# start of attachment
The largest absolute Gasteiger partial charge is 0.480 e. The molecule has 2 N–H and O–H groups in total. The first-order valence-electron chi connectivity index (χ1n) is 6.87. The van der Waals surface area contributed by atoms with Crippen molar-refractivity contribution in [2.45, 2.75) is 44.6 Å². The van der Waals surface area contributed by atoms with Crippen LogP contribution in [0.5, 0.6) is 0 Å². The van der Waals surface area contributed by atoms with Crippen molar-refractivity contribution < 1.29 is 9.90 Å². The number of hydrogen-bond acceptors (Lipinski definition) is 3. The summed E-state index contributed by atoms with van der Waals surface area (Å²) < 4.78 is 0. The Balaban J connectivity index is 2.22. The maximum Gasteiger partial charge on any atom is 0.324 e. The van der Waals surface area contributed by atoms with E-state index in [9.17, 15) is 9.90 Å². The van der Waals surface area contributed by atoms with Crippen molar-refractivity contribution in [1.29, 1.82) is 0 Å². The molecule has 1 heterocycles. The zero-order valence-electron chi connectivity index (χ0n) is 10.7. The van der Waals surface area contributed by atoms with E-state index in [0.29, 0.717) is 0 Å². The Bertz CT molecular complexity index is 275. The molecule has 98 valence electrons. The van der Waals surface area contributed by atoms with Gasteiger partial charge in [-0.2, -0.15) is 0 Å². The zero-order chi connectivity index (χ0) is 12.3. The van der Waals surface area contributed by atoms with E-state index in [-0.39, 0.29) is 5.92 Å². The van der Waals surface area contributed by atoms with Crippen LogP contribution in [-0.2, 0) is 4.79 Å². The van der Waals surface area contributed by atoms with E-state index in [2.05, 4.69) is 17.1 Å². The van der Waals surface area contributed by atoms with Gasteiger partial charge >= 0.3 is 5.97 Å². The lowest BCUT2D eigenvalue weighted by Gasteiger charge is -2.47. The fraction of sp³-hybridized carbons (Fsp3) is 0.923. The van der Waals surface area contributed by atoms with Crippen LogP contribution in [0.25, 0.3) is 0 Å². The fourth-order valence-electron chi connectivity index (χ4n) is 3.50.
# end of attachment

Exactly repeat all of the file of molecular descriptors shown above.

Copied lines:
The largest absolute Gasteiger partial charge is 0.480 e. The molecule has 2 N–H and O–H groups in total. The first-order valence-electron chi connectivity index (χ1n) is 6.87. The van der Waals surface area contributed by atoms with Crippen molar-refractivity contribution in [2.45, 2.75) is 44.6 Å². The van der Waals surface area contributed by atoms with Crippen LogP contribution in [0.5, 0.6) is 0 Å². The van der Waals surface area contributed by atoms with Crippen molar-refractivity contribution < 1.29 is 9.90 Å². The number of hydrogen-bond acceptors (Lipinski definition) is 3. The summed E-state index contributed by atoms with van der Waals surface area (Å²) < 4.78 is 0. The Balaban J connectivity index is 2.22. The maximum Gasteiger partial charge on any atom is 0.324 e. The van der Waals surface area contributed by atoms with E-state index in [9.17, 15) is 9.90 Å². The van der Waals surface area contributed by atoms with Crippen molar-refractivity contribution in [1.29, 1.82) is 0 Å². The molecule has 1 heterocycles. The zero-order valence-electron chi connectivity index (χ0n) is 10.7. The van der Waals surface area contributed by atoms with E-state index in [0.29, 0.717) is 0 Å². The Bertz CT molecular complexity index is 275. The molecule has 98 valence electrons. The van der Waals surface area contributed by atoms with Gasteiger partial charge in [-0.2, -0.15) is 0 Å². The zero-order chi connectivity index (χ0) is 12.3. The van der Waals surface area contributed by atoms with E-state index in [-0.39, 0.29) is 5.92 Å². The van der Waals surface area contributed by atoms with Crippen LogP contribution in [-0.2, 0) is 4.79 Å². The van der Waals surface area contributed by atoms with E-state index in [2.05, 4.69) is 17.1 Å². The van der Waals surface area contributed by atoms with Gasteiger partial charge >= 0.3 is 5.97 Å². The lowest BCUT2D eigenvalue weighted by Gasteiger charge is -2.47. The fraction of sp³-hybridized carbons (Fsp3) is 0.923. The van der Waals surface area contributed by atoms with Crippen LogP contribution in [0.25, 0.3) is 0 Å². The fourth-order valence-electron chi connectivity index (χ4n) is 3.50.